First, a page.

Kakashi didn’t want to switch targets. He could hold his anger like a coal, flaring only when he thought about Katsuko. If he laid it at Sagara’s feet, or worse, Minato’s, he’d have to confront more than just one absent teammate.
If he started examining his problems with Konoha, there was no good stopping place.
He flipped the okonomiyaki again, judged them done, and slid them onto two plates. Mayonnaise, okonomi sauce, and bonito flakes finished the meal. He filled two of Ryouma’s mugs with water, collected chopsticks, and carried the lot over to Ryouma.
“Here,” he said, handing Ryouma a plate. “Take your painkillers.”
No arguing with that order. “Thanks,” Ryouma said, balancing the warm plate on his lap long enough to extract the bottle from his pocket.
Kakashi folded up on the floor with his own plate, leaning back against the bed. Ryouma could see only the crown of his head, with its thick thatch of springing silver hair, and the tense set of his shoulders. A movement of the left hand near his face; he picked up the chopsticks with his right and began to eat.
Ryouma chased two horse-sized pills with a gulp of water and a bite of okonomiyaki. Then another. “This is good.”
That earned him an indignant huff, but Kakashi’s shoulders eased a little. “I’m choosing to ignore your surprise.”
“Well, we did pretty well with rabbit stew, our first time out,” Ryouma allowed. “But that was a team effort.” He took another bite. “It’s gonna be you and me on kitchen prep duty all the time, now. Which may be a step up. I dunno if you remember anything we ate in the safehouse bunker…”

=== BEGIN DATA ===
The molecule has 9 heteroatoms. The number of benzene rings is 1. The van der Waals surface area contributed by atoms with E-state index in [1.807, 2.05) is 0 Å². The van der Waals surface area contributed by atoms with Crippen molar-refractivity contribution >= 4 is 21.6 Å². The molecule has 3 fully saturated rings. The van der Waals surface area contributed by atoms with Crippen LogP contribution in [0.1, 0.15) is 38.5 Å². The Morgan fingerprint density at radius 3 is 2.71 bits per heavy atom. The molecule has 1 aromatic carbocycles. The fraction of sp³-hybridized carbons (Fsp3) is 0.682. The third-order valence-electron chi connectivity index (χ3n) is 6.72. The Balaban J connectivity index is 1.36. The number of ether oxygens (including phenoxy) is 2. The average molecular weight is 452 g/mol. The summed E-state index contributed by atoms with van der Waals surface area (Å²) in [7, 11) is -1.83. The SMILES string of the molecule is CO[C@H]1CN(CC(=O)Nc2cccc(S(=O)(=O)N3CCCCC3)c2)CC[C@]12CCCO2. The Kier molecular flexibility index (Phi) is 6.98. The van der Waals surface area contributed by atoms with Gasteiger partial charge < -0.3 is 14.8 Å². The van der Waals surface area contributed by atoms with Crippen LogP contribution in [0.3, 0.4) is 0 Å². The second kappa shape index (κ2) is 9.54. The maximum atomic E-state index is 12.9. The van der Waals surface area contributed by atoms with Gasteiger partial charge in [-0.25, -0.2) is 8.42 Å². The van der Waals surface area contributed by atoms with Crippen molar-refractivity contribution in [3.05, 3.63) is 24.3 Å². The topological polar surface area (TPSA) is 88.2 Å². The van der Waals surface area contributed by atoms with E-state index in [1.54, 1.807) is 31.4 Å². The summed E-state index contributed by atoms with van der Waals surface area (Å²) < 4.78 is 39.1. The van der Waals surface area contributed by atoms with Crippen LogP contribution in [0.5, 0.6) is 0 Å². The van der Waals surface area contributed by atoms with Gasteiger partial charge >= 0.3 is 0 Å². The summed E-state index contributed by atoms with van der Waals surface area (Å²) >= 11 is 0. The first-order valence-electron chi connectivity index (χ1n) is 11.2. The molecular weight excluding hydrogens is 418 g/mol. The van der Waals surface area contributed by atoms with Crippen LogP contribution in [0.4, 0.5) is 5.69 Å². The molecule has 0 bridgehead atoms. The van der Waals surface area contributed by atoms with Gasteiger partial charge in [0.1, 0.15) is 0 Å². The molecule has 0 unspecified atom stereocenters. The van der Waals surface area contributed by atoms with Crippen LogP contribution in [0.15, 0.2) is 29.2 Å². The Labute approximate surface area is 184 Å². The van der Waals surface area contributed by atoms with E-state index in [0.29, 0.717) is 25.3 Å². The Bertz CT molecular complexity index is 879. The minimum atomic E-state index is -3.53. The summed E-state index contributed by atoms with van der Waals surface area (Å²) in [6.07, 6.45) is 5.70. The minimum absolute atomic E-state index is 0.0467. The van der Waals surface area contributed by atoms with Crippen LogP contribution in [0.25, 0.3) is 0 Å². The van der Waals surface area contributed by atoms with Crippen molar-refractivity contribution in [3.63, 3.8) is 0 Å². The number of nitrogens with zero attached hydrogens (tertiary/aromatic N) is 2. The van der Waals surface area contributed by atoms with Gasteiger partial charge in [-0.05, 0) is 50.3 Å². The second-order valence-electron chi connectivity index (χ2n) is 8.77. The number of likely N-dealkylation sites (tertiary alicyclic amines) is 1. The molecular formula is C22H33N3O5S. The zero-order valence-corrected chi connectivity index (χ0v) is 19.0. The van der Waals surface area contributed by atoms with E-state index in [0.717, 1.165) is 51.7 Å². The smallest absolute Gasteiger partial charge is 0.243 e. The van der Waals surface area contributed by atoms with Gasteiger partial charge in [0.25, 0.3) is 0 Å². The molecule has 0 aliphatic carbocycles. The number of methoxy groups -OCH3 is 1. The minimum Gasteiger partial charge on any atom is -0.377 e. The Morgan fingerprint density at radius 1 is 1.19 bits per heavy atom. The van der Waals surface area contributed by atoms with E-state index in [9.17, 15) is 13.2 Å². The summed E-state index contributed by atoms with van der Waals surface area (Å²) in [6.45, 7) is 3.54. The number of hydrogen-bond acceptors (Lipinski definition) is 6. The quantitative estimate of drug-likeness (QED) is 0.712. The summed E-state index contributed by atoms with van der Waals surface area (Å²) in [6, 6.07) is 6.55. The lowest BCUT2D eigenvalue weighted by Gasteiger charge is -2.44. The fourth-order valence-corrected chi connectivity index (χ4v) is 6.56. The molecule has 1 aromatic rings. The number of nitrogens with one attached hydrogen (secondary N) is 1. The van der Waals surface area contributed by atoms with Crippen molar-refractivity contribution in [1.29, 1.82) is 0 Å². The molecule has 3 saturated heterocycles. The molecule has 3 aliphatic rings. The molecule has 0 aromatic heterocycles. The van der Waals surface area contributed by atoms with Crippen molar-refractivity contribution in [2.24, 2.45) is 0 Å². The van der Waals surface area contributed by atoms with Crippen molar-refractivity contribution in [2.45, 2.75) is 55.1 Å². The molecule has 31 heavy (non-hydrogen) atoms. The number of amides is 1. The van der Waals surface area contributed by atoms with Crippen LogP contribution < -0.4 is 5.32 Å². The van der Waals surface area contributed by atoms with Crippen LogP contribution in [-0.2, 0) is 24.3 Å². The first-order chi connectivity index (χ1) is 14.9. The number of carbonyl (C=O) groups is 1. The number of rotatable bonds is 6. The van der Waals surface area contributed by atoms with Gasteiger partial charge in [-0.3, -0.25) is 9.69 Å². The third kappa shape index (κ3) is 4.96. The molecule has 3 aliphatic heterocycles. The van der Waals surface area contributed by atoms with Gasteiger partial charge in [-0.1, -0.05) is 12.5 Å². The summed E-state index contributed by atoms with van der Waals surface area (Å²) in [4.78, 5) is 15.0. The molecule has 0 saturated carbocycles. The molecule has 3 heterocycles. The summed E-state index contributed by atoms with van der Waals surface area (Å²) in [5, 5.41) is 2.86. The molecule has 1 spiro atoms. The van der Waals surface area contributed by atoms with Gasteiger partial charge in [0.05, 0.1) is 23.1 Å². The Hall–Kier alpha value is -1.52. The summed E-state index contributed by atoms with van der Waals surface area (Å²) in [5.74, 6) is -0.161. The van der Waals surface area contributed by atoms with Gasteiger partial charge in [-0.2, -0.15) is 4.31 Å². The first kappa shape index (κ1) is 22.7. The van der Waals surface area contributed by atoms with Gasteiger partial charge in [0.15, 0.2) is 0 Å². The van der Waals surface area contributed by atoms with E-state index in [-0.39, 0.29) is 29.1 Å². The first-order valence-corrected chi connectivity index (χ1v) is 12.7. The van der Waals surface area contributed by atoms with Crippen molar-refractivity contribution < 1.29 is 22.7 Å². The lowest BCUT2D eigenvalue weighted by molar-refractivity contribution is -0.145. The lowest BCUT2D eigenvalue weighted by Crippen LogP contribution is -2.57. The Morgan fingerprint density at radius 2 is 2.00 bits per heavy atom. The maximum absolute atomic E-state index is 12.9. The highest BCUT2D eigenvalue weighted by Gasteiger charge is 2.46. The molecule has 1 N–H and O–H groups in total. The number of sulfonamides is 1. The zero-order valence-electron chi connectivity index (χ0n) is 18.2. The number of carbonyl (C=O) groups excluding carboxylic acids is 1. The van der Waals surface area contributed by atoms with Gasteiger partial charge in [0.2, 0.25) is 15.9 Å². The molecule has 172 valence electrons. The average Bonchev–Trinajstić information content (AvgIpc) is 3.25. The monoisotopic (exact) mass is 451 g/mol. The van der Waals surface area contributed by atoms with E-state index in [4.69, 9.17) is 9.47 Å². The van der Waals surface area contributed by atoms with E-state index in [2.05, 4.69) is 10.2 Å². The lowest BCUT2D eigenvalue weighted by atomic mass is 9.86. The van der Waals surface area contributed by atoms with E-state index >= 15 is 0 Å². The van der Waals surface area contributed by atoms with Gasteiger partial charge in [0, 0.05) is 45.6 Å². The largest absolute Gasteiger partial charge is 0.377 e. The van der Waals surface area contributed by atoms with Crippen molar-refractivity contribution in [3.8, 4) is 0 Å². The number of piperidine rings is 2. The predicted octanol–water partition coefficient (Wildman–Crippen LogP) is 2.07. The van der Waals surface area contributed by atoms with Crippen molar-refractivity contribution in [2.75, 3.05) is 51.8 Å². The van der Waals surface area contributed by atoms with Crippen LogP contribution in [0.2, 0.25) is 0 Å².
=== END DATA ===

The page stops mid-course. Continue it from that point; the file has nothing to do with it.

Kakashi shuddered. “Matcha sugar sludge is not food.”
“Hot and caloric’s the best you could say about it,” Ryouma agreed, finishing off the first okonomiyaki. “I’ll play kitchen helper forever, if this is what we get going forward.”
“So long as you don’t mind eating the same thing,” Kakashi informed him. “Outside of campfire cooking, I know six good recipes.” He set his chopsticks and empty plate down, pulled his mask into place, and turned to look up at Ryouma. “Are you going to be all right?”
He wasn’t asking about cookery.
Ryouma focused on picking up a lone bonito flake with the tips of his chopsticks. “This’s happened before. Losing a teammate, or having one reassigned… I just wasn’t expecting it this soon, with this team. ANBU teams usually last at least a year, right? Unless someone gets killed or injured, but— You always know that’s a possibility, but you do your damnedest to see it doesn’t happen. Which we’ve done.”
Genma could’ve died beneath the mountain, paralyzed by demon venom, but Kakashi’d saved him. Raidou’d dragged Ryouma out of rotted demon guts. Ryouma’d stopped that Kiri captain from killing Kakashi.
Death hounded their steps every time they left the village, but they knew it. They could fight it. That was what they were for.
Watching someone walk away…
Well, he was experienced at that too.
“Maybe they’ll reassign Ayane,” he said, pulling a slice of bacon off of the second okonomiyaki. “She’s a kenjutsu specialist too. But she says her captain’s doing better, so they might get Team Three reformed. We can handle the kenjutsu element okay ourselves.”
“There are other sharp edges,” Kakashi said, and managed to sound almost not bitter. His nose wrinkled. “Also, I think Ayane hates me.”
Ryouma blinked. “Why would— Oh, you mean from the Trials? No, I told her and Hakone all about you exploding Iebara. They were very impressed.”